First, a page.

Reading List #77

Hey friends

The last few weeks have been kind of chaotic and I’m trying to get back into some routines and the habit of publishing this list more regularly.

So here we are, with a few things I’ve read and found noteworthy.

Frontend Development / Design

๐Ÿ”ฅ Modern CSS patterns in Campfire

A lot has been written about modern CSS features and how they can be used to simplify things. In this article, Jason Zimdars of 37signals writes about how they used modern CSS in Campfire 1.0 (one of their products) to replace a lot of JavaScript and even some server side code and he reveals some quite unique and clever patterns I’ve not seen anywhere else before.

dev.37signals โ€“ Modern CSS patterns in Campfire

๐Ÿ›€ JS-Naked-Day

The annual CSS-Naked-Day was just a few weeks ago, on the 9th of April, and I loved the idea of it. But did you know there’s also a JS-Naked-Day? It was on the 24th of April, apparently, and I like this idea maybe even a little bit more.


๐Ÿ•ต๏ธโ€โ™€๏ธ Testing HTML with CSS

I always liked those CSS snippets you can throw on a site to highlight elements that have an error in their markup. Heydon explains why this is useful and shares a lot of neat ideas like the use of CSS Variables to output error messages to the browser.

Heydon Pickering โ€“ Testing HTML With Modern CSS

๐Ÿ”™ Confirm or undo?

This is a great post about why an option to undo an action is almost always better than a confirm dialog before the same action. Josh Wayne explains the pros and cons and also shows how it should be done โ€“ in those rare cases where a confirm dialog still makes sense.

Josh Wayne โ€“ Confirm or undo? Which is the better option?


๐Ÿš€ How WordPress Is Creating a Faster Web

Making things on the web performant is hard. And making sure something at the scale of WordPress is and stays performant is even harder. This post describes a lot of what’s going on in the past few releases in terms of performance, which is a lot!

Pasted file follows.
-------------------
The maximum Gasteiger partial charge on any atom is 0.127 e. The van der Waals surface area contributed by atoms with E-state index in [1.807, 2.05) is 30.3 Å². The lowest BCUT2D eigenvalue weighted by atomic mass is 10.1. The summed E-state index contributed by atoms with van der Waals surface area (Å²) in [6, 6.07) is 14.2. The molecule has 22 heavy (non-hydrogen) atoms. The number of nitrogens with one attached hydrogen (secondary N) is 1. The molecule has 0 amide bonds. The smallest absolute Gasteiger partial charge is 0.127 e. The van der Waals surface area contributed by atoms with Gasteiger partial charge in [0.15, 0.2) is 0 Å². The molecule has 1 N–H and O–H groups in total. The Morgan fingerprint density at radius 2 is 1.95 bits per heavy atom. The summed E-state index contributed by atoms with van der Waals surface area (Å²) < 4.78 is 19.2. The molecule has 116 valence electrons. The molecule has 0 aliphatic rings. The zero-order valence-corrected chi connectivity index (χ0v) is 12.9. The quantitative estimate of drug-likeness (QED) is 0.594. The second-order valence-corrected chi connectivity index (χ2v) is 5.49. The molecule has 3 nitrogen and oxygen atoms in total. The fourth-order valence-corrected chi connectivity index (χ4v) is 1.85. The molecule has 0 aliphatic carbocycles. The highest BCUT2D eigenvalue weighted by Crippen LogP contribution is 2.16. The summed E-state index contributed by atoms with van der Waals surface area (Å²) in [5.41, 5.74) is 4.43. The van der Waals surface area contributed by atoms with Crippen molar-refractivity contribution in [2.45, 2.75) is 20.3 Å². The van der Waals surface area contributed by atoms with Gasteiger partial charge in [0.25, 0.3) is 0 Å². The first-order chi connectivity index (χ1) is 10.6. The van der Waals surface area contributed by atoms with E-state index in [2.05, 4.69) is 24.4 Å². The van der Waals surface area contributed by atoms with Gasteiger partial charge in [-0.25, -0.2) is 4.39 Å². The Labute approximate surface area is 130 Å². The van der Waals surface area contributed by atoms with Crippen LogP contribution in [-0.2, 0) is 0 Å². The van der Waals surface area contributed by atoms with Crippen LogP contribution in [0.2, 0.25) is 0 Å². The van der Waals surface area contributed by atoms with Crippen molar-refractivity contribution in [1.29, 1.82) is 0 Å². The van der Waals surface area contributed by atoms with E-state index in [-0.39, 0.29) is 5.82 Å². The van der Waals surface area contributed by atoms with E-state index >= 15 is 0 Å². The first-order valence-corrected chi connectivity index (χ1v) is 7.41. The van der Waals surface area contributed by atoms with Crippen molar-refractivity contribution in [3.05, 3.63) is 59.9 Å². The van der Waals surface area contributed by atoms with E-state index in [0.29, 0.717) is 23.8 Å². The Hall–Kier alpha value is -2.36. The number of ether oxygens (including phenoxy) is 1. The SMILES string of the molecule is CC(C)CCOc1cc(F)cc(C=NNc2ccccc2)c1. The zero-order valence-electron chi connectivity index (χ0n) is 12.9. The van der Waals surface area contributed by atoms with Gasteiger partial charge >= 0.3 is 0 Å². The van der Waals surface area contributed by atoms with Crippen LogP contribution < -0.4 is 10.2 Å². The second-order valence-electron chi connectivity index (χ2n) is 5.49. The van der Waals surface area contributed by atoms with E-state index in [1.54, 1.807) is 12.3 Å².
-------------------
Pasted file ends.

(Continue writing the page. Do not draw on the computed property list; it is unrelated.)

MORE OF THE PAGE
Also, I like the fact that some day in the future, we could be able to use the same automated performance tooling used in core, but for plugins and themes:

A project is currently underway to make the same tooling used by WordPress Core developers available to plugin and theme authors as well.

Felix Arntz โ€“ How WordPress Is Creating a Faster Web

๐Ÿ› An Introduction to Playground

The WordPress Playground lets you run WordPress right in your Browser, without the need for a server behind. This intro article explains a lot of the things you can do with it. โ€“ Introduction to Playground

๐Ÿค– Configuring WordPress with WP-CLI (german)

Christopher Kurth wrote an in-depth guide (in german) on how he’s using the WP-CLI to install and configure a fresh WordPress installation. Definitely something worth checking out if you’re doing this often and want to automate things.

hejChris โ€“ Ersteinrichtung von WordPress mit Hilfe von WP-CLI

๐Ÿ”’ WordPress Security Tipps

Security researcher Vladimir Smitka shared 13 things you can do to make your WordPress site(s) more secure. There are a lot of posts like these, which usually lack real insights. But this one is different and these tipps sound really solid and worth checking out.

Vladimir Smitka โ€“ 13 extra things we do for better WordPress Security


๐Ÿ’ก 3 Ideas from James Clear

I love the idea of comparing decisions to hats, haircuts and tattoos. Most decisions are not as irrevocable as they might seem and the time, effort and loss of momentum it takes to make the decision is unreasonably high.

It’s good to try something new from time to time and look ridiculous for a while.

James Clear โ€“ 3 Ideas From Me

Wish you alle a happy weekend! โœŒ๏ธ

Made with โค๏ธ in Switzerland